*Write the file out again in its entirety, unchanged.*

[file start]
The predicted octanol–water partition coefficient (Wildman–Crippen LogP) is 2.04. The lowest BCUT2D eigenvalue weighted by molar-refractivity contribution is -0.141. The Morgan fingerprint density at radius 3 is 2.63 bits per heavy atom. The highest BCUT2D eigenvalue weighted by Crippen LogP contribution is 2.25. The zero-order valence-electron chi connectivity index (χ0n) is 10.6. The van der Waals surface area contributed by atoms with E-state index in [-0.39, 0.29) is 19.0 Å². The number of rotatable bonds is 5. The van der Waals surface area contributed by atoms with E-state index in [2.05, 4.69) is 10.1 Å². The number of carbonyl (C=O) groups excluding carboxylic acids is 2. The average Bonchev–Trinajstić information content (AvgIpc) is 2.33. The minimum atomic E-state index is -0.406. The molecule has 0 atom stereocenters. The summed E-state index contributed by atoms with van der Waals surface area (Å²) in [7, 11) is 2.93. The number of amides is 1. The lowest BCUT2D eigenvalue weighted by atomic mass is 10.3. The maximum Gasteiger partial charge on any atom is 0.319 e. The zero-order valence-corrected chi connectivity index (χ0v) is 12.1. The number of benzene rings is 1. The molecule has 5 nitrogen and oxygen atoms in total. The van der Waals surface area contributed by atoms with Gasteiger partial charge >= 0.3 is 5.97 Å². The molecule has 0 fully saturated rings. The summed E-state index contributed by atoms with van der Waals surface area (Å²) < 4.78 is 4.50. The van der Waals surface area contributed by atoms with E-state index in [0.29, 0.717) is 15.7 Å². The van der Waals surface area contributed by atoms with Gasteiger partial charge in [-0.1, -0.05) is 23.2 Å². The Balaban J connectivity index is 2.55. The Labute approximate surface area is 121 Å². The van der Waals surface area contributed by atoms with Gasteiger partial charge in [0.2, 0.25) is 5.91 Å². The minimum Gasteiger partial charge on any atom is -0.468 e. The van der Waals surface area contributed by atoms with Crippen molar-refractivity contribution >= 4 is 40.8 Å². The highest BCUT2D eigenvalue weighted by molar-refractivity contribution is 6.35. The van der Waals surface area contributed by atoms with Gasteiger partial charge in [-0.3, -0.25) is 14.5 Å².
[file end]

The predicted octanol–water partition coefficient (Wildman–Crippen LogP) is 2.04. The lowest BCUT2D eigenvalue weighted by molar-refractivity contribution is -0.141. The Morgan fingerprint density at radius 3 is 2.63 bits per heavy atom. The highest BCUT2D eigenvalue weighted by Crippen LogP contribution is 2.25. The zero-order valence-electron chi connectivity index (χ0n) is 10.6. The van der Waals surface area contributed by atoms with E-state index in [-0.39, 0.29) is 19.0 Å². The number of rotatable bonds is 5. The van der Waals surface area contributed by atoms with E-state index in [2.05, 4.69) is 10.1 Å². The number of carbonyl (C=O) groups excluding carboxylic acids is 2. The average Bonchev–Trinajstić information content (AvgIpc) is 2.33. The minimum atomic E-state index is -0.406. The molecule has 0 atom stereocenters. The summed E-state index contributed by atoms with van der Waals surface area (Å²) in [7, 11) is 2.93. The number of amides is 1. The lowest BCUT2D eigenvalue weighted by atomic mass is 10.3. The maximum Gasteiger partial charge on any atom is 0.319 e. The zero-order valence-corrected chi connectivity index (χ0v) is 12.1. The number of benzene rings is 1. The molecule has 5 nitrogen and oxygen atoms in total. The van der Waals surface area contributed by atoms with Gasteiger partial charge >= 0.3 is 5.97 Å². The molecule has 0 fully saturated rings. The summed E-state index contributed by atoms with van der Waals surface area (Å²) < 4.78 is 4.50. The van der Waals surface area contributed by atoms with E-state index in [0.29, 0.717) is 15.7 Å². The van der Waals surface area contributed by atoms with Gasteiger partial charge in [-0.1, -0.05) is 23.2 Å². The Balaban J connectivity index is 2.55. The Labute approximate surface area is 121 Å². The van der Waals surface area contributed by atoms with Gasteiger partial charge in [0.2, 0.25) is 5.91 Å². The minimum Gasteiger partial charge on any atom is -0.468 e. The van der Waals surface area contributed by atoms with Crippen molar-refractivity contribution >= 4 is 40.8 Å². The highest BCUT2D eigenvalue weighted by molar-refractivity contribution is 6.35. The van der Waals surface area contributed by atoms with Gasteiger partial charge in [-0.3, -0.25) is 14.5 Å².